Charles Franklin Bailey (1863-1934), a native of Vermont, came to Newport News Shipbuilding and Dry Dock Company in 1891 as chief draftsman. Appointed chief engineer in 1900, Bailey was later named engineering director and a member of the yard’s board of directors in 1918. From its beginning, Bailey was active in the founding and success of The Apprentice School. After he retired from the shipyard in 1934, the Charles F. Bailey Award was created in his honor, recognizing the graduate with the highest scholastic average.
Bailey enjoyed photography and he created three small albums of photographs that he took between 1903 and 1905. In addition to documenting ships under construction or in for repair, there are views of the shipyard, buildings in Newport News and residences in Norfolk.Read more
In my last post, I said that the Library had just completed a massive cataloguing project of items related to the U.S. Steam Battery Monitor and the C.S. Ironclad Virginia. These items came from 59 different archival and research collections. Among them are extremely rare photographs collected by an early Monitor “groupie” in the 1880s by the name of Frank Pierce, letters from sailors aboard Monitor and from witnesses to the Battle of Hampton Roads, both Union and Confederate, unique plans and drawings of Monitor, and receipts from vendors for materials used in her construction. There are also research notes of people who did important historical work on the two ironclads and genealogical work on their officers and crew. Here, then, is an annotated summary of some of the collections we have catalogued. Enjoy!
I’d like to take a minute to encourage you to view a great item that has just been posted on our Library website. It is a full-text, PDF version of a spec book from 1862! This item is usually restricted from public view due to its fragility, but, since we like you so much, we’ve made it accessible here!Read more
Hello everyone, and welcome once more to the Library blog. Sadly, today is my last day writing for you fine readers, and I want you to know what an honor it has been. When I arrived at the Library in June, I knew nothing about the SS United States, but with some guidance and access to the Library’s archives I was able to discover her very real and very poignant story. In my mind’s eye, she is not only AN ocean liner – she is now THE ocean liner, and still fastest in the world. I likewise new little about piracy, save that it was a problem off of Somalia. Through investigation of the Library’s resources and rare book collection, I found out where our modern conception of pirates came from and how much of a problem it still is even in the modern day. For the past six months, these topics have been the focus of my blog posts, but there in truth they only scratch the surface of what the Library has to offer.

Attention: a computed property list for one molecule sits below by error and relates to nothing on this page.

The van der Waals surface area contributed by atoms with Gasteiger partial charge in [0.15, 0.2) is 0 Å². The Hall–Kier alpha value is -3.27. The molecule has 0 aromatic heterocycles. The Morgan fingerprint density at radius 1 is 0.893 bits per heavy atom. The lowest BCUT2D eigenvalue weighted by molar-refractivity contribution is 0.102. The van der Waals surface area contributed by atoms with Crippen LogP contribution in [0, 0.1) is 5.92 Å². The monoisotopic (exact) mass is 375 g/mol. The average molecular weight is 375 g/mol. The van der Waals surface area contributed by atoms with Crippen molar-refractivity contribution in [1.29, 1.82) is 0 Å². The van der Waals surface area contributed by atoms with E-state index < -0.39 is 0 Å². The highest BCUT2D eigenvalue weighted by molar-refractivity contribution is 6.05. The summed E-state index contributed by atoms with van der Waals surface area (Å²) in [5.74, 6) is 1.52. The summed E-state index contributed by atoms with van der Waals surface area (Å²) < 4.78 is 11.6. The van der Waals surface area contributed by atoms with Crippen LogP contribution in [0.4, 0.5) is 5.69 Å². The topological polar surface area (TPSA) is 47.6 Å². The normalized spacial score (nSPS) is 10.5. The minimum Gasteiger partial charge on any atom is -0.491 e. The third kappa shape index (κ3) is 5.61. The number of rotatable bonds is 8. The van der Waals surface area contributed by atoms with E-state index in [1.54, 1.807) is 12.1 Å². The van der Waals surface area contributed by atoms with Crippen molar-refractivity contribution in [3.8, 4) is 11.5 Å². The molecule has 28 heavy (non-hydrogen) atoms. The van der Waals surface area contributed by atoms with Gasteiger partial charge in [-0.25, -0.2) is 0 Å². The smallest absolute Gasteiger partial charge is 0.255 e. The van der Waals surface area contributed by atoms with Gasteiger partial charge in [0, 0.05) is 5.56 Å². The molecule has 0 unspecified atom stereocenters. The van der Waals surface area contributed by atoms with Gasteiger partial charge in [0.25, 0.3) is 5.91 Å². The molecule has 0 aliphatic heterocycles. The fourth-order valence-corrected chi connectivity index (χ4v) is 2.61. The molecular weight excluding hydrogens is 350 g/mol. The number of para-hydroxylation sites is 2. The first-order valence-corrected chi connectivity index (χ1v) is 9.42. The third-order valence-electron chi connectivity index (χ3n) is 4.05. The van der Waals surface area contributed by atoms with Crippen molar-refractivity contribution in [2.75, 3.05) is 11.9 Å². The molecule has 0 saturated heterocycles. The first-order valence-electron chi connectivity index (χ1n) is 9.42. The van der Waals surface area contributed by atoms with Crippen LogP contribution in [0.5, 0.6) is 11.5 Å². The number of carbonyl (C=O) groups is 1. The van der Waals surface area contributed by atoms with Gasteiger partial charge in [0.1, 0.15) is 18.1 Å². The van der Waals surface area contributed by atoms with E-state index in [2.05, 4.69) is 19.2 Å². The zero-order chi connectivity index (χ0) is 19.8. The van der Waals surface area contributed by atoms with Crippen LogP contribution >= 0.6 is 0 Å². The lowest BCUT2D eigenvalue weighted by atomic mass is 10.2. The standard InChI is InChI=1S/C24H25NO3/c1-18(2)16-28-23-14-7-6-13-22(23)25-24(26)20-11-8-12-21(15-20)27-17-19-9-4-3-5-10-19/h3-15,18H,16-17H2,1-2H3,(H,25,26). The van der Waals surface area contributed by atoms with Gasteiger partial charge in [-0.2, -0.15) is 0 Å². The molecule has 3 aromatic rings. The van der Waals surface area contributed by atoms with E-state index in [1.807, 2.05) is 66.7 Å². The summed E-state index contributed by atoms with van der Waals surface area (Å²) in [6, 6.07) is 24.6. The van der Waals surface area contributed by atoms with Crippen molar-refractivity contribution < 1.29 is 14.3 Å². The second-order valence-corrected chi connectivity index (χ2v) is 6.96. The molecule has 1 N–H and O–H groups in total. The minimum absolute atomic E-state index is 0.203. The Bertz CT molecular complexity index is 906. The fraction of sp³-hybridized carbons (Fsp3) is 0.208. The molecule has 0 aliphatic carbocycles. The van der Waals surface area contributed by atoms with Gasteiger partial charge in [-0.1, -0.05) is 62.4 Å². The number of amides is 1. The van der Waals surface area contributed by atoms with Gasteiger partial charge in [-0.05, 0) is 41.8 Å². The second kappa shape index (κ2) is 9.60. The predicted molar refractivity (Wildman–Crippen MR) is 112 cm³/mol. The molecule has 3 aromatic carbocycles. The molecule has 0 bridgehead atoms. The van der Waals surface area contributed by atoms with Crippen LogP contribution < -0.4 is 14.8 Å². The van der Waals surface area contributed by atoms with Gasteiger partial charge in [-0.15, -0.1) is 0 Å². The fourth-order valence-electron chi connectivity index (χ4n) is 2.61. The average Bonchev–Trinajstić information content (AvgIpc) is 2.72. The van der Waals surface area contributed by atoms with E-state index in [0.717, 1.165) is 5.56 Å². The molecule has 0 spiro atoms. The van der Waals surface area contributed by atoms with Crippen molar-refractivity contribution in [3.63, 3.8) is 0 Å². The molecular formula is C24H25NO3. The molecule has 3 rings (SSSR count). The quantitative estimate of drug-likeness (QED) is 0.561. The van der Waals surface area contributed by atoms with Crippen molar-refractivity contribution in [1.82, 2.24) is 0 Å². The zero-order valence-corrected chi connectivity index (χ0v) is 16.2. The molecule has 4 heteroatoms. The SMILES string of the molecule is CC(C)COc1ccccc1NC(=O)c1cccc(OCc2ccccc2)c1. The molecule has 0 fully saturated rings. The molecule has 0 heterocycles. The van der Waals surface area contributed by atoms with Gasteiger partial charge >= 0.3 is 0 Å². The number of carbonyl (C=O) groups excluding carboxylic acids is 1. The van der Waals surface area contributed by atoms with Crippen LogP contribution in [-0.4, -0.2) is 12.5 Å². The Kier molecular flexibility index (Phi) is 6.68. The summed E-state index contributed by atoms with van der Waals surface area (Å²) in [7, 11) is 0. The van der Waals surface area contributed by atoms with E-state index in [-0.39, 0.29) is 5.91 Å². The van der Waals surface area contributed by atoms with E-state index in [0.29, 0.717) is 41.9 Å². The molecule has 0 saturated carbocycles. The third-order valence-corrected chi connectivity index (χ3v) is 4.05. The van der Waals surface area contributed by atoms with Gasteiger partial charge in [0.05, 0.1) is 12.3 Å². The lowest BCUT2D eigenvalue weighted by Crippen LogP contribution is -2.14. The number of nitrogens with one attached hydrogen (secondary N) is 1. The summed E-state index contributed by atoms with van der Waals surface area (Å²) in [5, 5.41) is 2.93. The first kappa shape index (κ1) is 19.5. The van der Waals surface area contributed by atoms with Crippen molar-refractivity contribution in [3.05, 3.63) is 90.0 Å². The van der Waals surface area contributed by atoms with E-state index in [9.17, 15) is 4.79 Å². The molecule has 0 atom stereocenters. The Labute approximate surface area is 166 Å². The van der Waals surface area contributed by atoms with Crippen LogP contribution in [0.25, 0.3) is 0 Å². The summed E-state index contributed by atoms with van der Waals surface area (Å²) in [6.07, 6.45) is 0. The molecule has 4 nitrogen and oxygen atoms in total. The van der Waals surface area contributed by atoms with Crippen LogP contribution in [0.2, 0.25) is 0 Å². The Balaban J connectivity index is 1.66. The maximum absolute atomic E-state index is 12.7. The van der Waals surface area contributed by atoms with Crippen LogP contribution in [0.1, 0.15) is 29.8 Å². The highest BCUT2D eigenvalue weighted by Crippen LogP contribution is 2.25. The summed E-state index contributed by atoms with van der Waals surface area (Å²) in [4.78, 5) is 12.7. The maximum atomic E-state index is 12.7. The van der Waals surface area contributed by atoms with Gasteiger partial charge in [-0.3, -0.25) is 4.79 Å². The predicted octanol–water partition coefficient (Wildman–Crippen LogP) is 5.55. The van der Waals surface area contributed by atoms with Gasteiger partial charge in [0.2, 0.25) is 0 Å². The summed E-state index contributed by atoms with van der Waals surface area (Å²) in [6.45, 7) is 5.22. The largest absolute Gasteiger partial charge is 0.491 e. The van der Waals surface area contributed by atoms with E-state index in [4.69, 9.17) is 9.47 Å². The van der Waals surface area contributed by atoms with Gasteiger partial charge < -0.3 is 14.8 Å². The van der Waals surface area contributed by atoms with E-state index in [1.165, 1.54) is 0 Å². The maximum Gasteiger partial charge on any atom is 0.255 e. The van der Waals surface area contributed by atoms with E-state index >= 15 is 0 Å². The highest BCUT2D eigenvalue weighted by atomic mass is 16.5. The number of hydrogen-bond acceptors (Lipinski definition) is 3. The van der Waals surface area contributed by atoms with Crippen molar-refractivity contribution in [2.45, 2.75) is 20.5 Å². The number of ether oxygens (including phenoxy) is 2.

For every photograph, book or document featured in my posts, dozens more exist in the archive. I could spend a lifetime documenting, organizing and analyzing the sources available here – nevertheless, I’m grateful for the six months I HAVE had. It has truly been a pleasure to work on the Library blog. The staff members have been universally kind and helpful, and I am still surprised at how much I learned. My deepest thanks go out to Jay, Jenn, Tom, Bill, Patti, and all the rest of The Mariners’ Museum Library family that made me feel welcome and helped me discover a whole new world hidden in the archives. Thanks for reading, and farewell.Read more